Paul’s crucial political insight was that student activism was a minority sport, and that the left-wing rhetoric spouted by those activists left most students cold. What he offered the “great silent majority” of Otago students (who were neither active nor left-wing) was a wildly charismatic, fun-loving alternative to the stereotypical student politician. Paul’s flamboyant speeches were fast, furious, funny and almost completely devoid of content. Ordinary students cheered him to the echo.
 
The left-wingers on campus were completely flummoxed. No one had the slightest idea how to fight – let alone beat – a candidate who appeared to have escaped from the pages of Tom Brown’s Schooldays (or, for the benefit of younger readers, Hogwarts). The Left’s obvious discomfiture only increased Paul’s popularity: his merciless mocking of their candidates drawing wild applause. For a while, Paul Gourlie was invincible: one of only a handful of student presidents to serve two consecutive terms.
 
Though they unfolded nearly forty years ago, there is something disturbingly contemporary about “The Gourlie Years”. The US presidential election campaign of 2016 is stirring up old memories. Paul Gourlie, the student anti-politician, and Donald Trump, the populist anti-President, have more than a little in common.
 
Not the least of these commonalities is the challenge presented to the Left by right-wing candidates of such uninhibited flamboyance. And, if comparing Trump to Otago University’s student president of 1979-1980 seems just a little too weird, then think instead of Italy’s Silvio Berlusconi. He, too, built a political career on the insight that, eventually, a great many voters become tired – even resentful – of social-democracy’s high-minded expectations. Sometimes all the punters want is a little “bunga-bunga” – and lower taxes.
 
As the Democratic National Convention gets underway in Philadelphia, the world is about to discover how Hillary Clinton and her campaign team propose to counter Trump’s flamboyant contempt for the rules of conventional politics.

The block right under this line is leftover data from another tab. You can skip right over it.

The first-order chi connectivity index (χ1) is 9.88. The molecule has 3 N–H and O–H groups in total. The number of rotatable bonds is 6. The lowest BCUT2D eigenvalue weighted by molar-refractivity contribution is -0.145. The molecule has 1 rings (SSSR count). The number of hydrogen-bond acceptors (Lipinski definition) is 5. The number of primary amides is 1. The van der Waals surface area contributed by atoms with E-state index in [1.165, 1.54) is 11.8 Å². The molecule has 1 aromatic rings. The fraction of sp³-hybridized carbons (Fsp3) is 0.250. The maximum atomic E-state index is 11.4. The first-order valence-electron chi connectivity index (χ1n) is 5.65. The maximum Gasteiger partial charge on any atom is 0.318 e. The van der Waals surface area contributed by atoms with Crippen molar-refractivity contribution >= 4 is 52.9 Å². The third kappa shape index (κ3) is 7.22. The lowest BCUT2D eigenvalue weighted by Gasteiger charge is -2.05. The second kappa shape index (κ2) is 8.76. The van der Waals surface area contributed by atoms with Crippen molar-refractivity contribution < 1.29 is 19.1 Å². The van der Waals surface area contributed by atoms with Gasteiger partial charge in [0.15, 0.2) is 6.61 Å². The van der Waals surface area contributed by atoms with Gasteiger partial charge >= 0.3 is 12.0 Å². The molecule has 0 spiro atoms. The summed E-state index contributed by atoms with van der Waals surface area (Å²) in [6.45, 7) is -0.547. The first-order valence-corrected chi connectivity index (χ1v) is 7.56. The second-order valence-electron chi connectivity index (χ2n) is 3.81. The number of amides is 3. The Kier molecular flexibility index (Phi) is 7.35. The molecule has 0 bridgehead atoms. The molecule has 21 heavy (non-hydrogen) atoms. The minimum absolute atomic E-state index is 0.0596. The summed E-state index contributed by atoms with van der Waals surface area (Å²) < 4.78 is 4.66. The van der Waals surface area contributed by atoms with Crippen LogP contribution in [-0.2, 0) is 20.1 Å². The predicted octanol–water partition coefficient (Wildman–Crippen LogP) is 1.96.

The first indication of how she intends to meet Trump’s challenge may be seen in her choice of Senator Tim Kaine as her Vice-Presidential running-mate. Kaine is a solid Democrat of quietly expressed liberal views, with a reputation for executive competence. In choosing the Senator from – and former Governor of – the state of Virginia, Clinton has opted for personal and political safety. Certainly, there is nothing remotely flamboyant about Tim Kaine.
 
Those on the left of the Democratic Party had been hoping that Clinton would nominate the Massachusetts Senator, Elizabeth Warren, as her running mate. Their argument was that, in a year when the “Establishment” and conventional politics were being rejected by an angry and disaffected electorate, the novelty and out-there-ness of two women on the ticket (one of whom, Warren, is an outspoken left-winger) would undercut the widespread characterisation of the Clinton Campaign as both uninspired and uninspiring.
 
The “Clinton-Kaine” ticket suggests that the Democratic Convention will be long on worthiness and short on spark. If this is the way it plays out, then the Clinton Campaign will find itself in serious bother. Conventional pundits may have slammed the chaos and confusion of the Republican Convention, but in doing so they entirely missed the point. Trump wasn’t interested in staging a well-run convention. What he wanted, and what he produced, was a riveting political mini-series; replete with heroes and heroines, hucksters and villains. For a whole week it was all anyone was talking about.
 
What distinguishes Trump’s campaigning from Gourlie’s and Berlusconi’s is the darkness and brutality of his rhetorical palette. The latter exploited voters grown weary of the Left’s moral exhortations. They ran on the alluring promise of exuberant amorality and laissez-faire administration. Trump’s voters, by contrast, are driven by a toxic mixture of moral indignation and the violent desire to discipline and punish an America they no longer recognise as their own.